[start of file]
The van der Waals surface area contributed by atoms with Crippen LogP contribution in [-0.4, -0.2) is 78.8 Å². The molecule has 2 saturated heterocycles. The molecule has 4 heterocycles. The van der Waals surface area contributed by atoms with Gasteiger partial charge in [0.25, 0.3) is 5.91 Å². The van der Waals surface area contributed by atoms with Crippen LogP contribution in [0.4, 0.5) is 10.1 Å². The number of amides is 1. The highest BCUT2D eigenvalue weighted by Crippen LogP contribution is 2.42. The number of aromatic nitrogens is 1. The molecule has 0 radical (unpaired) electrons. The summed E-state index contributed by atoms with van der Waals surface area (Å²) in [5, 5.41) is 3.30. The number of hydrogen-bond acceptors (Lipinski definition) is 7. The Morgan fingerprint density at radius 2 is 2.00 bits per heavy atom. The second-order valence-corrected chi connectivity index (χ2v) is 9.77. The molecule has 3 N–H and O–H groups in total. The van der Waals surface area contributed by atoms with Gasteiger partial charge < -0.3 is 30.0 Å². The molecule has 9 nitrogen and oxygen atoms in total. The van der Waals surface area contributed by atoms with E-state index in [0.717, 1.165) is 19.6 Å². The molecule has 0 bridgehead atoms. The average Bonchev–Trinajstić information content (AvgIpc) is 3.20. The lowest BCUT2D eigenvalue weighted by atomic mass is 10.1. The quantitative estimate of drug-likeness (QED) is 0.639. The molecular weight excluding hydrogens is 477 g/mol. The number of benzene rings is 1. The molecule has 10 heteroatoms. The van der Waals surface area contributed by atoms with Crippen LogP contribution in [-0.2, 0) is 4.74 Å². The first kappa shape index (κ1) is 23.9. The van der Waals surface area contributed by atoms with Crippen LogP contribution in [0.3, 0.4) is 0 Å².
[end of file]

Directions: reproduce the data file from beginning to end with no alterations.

The van der Waals surface area contributed by atoms with Crippen LogP contribution in [-0.4, -0.2) is 78.8 Å². The molecule has 2 saturated heterocycles. The molecule has 4 heterocycles. The van der Waals surface area contributed by atoms with Gasteiger partial charge in [0.25, 0.3) is 5.91 Å². The van der Waals surface area contributed by atoms with Crippen LogP contribution in [0.4, 0.5) is 10.1 Å². The number of amides is 1. The highest BCUT2D eigenvalue weighted by Crippen LogP contribution is 2.42. The number of aromatic nitrogens is 1. The molecule has 0 radical (unpaired) electrons. The summed E-state index contributed by atoms with van der Waals surface area (Å²) in [5, 5.41) is 3.30. The number of hydrogen-bond acceptors (Lipinski definition) is 7. The Morgan fingerprint density at radius 2 is 2.00 bits per heavy atom. The second-order valence-corrected chi connectivity index (χ2v) is 9.77. The molecule has 3 N–H and O–H groups in total. The van der Waals surface area contributed by atoms with Gasteiger partial charge < -0.3 is 30.0 Å². The molecule has 9 nitrogen and oxygen atoms in total. The van der Waals surface area contributed by atoms with E-state index in [0.717, 1.165) is 19.6 Å². The molecule has 0 bridgehead atoms. The average Bonchev–Trinajstić information content (AvgIpc) is 3.20. The lowest BCUT2D eigenvalue weighted by atomic mass is 10.1. The quantitative estimate of drug-likeness (QED) is 0.639. The molecular weight excluding hydrogens is 477 g/mol. The number of benzene rings is 1. The molecule has 10 heteroatoms. The van der Waals surface area contributed by atoms with Crippen LogP contribution in [-0.2, 0) is 4.74 Å². The first kappa shape index (κ1) is 23.9. The van der Waals surface area contributed by atoms with Crippen LogP contribution in [0.3, 0.4) is 0 Å².